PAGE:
Now you see it, now you don’t: On semantic P600s and cross-linguistic variation in online verb– argument linking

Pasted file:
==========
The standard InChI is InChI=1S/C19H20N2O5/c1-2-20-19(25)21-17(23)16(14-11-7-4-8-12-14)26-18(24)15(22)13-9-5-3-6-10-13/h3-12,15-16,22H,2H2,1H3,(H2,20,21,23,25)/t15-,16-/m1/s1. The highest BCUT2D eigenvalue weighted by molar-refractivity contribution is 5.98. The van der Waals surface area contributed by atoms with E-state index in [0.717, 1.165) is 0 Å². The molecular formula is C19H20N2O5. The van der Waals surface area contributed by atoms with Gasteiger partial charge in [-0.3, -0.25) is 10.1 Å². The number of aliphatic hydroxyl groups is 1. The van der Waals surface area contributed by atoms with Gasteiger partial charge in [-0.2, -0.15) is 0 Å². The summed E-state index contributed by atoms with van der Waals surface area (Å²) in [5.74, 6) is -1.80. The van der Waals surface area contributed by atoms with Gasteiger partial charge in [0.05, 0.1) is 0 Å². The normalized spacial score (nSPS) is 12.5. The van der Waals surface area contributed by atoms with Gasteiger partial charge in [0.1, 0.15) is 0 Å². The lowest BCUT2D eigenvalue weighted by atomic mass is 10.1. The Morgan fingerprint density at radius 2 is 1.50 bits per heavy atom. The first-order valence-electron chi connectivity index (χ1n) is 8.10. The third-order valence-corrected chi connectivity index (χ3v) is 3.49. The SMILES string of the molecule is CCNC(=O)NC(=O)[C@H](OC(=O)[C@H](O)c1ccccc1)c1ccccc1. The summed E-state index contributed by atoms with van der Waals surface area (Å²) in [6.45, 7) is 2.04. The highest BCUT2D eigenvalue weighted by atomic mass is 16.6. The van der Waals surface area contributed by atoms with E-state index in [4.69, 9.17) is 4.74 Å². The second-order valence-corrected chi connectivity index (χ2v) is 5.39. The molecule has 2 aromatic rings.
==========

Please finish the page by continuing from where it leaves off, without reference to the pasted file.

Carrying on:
The cognitive neuroscience of language has recently seen a very prominent debate about so-called “semantic P600” effects. Semantic P600s, i.e. observations of an ERP component that was long considered syntactic in nature in response to semantic violations, have been claimed to challenge the dominant role of syntax in determining online sentence interpretation and to rather demonstrate a greater independence of combinatory semantic processing. Hence, these effects have initiated a discussion about fundamental properties of the language processing architecture. In this talk, I will present a different perspective: based on the architectural assumptions of a cross-linguistic neurocognitive model of language comprehension (the eADM), I will argue that semantic P600s are best viewed as correlates of the syntax-semantics interface. Crucially, these effects occur only under certain circumstances and only in languages of a certain type. In support of this hypothesis, I will present electrophysiological data from German, Turkish, Chinese and Icelandic, all of which show qualitatively different patterns from English and Dutch for typical semantic P600 manipulations. From these results, I conclude that the presence or absence of semantic P600s can be used to typologise languages with respect to their verb–argument linking characteristics.